Chapter 22Stepan Arkadyevich, with the same somewhat solemn expression with which he used to take his presidential chair at his board, walked into Alexei Alexandrovich's room. Alexei Alexandrovich was walking about his room with his hands behind his back, thinking of just what Stepan Arkadyevich had been discussing with his wife.
`I'm not interrupting you?' said Stepan Arkadyevich, on the sight of his brother-in-law becoming suddenly aware of a sense of embarrassment unusual with him. To conceal this embarrassment he took out a newly purchased cigarette case that opened in a new way, and, sniffing the leather, took a cigarette out of it.
`No. Do you want anything?' Alexei Alexandrovich said reluctantly.
`Yes, I wished... I wanted... Yes, I wanted to talk to you,' said Stepan Arkadyevich, with surprise aware of an unaccustomed timidity.
This feeling was so unexpected and so strange that he did not believe it was the voice of conscience telling him that what he meant to do was wrong. Stepan Arkadyevich made an effort and struggled with the timidity that had come over him.
`I hope you believe in my love for my sister and my sincere affection and respect for you,' he said, reddening.
Alexei Alexandrovich stood still and said nothing, but his face struck Stepan Arkadyevich by its expression of an unresisting sacrifice.
`I intended... I wanted to have a little talk with you about my sister and your mutual position,' he said, still struggling with an unaccustomed constraint.
Alexei Alexandrovich smiled mournfully, looked at his brother-in-law, and, without answering, went up to the table, took from it an unfinished letter, and handed it to his brother-in-law.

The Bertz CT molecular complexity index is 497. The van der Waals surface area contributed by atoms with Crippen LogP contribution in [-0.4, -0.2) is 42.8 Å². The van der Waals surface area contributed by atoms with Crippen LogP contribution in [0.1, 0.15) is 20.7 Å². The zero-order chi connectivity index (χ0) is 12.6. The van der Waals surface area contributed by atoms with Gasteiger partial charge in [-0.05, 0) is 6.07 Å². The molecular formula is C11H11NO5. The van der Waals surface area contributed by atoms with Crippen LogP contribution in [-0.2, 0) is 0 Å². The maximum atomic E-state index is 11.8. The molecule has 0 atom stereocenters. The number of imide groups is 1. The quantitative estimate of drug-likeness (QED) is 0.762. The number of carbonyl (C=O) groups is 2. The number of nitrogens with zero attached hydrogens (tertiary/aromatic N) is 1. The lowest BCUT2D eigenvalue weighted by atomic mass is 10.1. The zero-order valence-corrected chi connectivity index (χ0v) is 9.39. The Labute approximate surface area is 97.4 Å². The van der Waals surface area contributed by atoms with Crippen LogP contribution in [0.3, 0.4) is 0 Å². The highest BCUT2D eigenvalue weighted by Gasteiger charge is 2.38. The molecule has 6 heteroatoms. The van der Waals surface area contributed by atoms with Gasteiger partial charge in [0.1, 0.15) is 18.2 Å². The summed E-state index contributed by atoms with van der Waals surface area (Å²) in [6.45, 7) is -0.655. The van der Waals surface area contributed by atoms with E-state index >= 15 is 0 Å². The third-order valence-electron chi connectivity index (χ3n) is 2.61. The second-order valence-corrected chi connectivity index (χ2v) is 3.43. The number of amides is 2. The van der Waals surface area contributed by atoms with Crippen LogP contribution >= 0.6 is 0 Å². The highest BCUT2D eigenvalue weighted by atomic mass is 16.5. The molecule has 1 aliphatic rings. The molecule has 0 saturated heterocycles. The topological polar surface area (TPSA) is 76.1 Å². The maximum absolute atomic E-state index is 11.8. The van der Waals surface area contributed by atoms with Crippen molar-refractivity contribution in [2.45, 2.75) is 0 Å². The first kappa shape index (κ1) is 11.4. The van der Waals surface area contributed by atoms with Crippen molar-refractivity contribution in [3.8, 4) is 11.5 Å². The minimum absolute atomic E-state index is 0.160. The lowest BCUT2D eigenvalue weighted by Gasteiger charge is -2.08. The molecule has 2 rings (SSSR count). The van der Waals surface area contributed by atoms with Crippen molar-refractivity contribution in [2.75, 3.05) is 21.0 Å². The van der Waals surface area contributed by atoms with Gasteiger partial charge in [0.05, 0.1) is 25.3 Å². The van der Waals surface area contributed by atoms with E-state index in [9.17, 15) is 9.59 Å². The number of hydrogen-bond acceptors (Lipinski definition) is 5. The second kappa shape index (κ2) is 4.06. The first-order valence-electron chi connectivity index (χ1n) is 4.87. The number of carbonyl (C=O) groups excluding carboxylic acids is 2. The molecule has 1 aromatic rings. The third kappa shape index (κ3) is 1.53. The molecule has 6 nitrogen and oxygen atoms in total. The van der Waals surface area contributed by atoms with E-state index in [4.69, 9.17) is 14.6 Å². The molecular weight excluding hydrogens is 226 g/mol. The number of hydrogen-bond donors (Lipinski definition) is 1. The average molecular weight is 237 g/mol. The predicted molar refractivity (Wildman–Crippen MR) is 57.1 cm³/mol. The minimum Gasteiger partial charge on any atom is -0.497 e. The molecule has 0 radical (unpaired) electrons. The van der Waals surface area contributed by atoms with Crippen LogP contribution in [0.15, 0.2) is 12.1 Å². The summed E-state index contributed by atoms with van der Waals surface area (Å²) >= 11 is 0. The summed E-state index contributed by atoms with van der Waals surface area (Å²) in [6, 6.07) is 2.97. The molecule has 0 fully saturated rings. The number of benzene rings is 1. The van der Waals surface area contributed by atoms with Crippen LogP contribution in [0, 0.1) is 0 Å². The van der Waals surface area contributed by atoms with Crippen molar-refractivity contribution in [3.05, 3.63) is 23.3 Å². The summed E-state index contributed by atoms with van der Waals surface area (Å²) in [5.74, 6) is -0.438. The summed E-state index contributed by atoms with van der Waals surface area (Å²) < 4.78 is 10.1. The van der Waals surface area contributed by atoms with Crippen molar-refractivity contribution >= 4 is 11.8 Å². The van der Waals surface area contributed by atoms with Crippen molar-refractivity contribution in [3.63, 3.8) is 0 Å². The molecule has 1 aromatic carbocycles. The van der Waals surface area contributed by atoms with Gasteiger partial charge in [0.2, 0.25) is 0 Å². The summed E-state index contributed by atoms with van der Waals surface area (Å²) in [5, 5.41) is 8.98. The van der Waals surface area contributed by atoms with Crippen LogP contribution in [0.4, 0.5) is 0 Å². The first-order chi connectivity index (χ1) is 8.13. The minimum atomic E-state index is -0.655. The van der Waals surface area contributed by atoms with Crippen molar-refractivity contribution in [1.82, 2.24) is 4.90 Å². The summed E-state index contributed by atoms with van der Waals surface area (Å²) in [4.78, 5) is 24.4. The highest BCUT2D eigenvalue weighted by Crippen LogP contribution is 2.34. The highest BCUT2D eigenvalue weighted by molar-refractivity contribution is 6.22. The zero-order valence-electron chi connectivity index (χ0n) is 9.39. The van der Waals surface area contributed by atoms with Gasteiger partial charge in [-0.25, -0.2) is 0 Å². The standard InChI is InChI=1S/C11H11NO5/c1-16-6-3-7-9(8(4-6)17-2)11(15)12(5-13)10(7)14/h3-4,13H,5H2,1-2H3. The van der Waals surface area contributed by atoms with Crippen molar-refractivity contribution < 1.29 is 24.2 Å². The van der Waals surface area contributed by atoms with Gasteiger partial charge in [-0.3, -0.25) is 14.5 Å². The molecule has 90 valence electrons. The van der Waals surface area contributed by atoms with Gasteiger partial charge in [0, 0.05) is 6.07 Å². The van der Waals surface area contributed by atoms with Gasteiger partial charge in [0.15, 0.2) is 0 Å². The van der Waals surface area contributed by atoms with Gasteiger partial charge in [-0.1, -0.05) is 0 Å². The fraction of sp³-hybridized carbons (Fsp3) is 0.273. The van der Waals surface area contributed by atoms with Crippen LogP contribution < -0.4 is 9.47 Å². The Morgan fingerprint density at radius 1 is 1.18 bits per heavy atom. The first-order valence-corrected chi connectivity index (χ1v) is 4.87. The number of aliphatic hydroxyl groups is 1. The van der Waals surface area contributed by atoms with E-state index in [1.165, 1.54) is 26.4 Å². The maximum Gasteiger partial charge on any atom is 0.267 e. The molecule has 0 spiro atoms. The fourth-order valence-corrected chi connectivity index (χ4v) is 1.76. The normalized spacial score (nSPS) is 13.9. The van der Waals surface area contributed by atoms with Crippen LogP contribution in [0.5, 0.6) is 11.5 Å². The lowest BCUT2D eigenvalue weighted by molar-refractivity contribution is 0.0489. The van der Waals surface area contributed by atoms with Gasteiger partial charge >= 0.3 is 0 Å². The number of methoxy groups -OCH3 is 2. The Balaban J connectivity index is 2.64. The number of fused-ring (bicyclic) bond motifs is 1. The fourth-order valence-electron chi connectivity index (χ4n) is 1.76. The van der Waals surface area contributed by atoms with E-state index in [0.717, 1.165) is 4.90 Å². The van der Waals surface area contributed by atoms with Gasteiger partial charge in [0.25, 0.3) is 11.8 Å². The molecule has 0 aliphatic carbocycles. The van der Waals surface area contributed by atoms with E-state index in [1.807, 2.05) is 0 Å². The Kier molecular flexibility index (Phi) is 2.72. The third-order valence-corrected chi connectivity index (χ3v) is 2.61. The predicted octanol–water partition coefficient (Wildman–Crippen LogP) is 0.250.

`I think unceasingly of the same thing. And here is what I had begun writing, thinking I could say it better by letter, and that my presence irritates her,' he said, as he gave him the letter.
Stepan Arkadyevich took the letter, looked with incredulous surprise at the lusterless eyes fixed so immovably on him, and began to read:
`I see that my presence is irksome to you. Painful as it is to me to believe it, I see that it is so, and cannot be otherwise. I don't blame you, and God is my witness that on seeing you at the time of your illness I resolved with my whole heart to forget all that had passed between us, and to begin a new life. I do not regret, and shall never regret, what I have done; but I have desired one thing - your good, the good of your soul - and now I see I have not attained that. Tell me yourself what will give you true happiness and peace to your soul. I put myself entirely in your hands, and trust to your feeling of what is right.'
Stepan Arkadyevich handed back the letter, and, with the same surprise, continued looking at his brother- in-law, not knowing what to say. This silence was so awkward for both of them that Stepan Arkadyevich's lips began twitching nervously, while he still gazed without speaking at Karenin's face.
`That's what I wanted to say to her,' said Alexei Alexandrovich, turning away.
`Yes, yes...' said Stepan Arkadyevich, not able to answer for the tears that were choking him. `Yes, yes, I understand you,' he brought out at last.
`I want to know what she would like,' said Alexei Alexandrovich.
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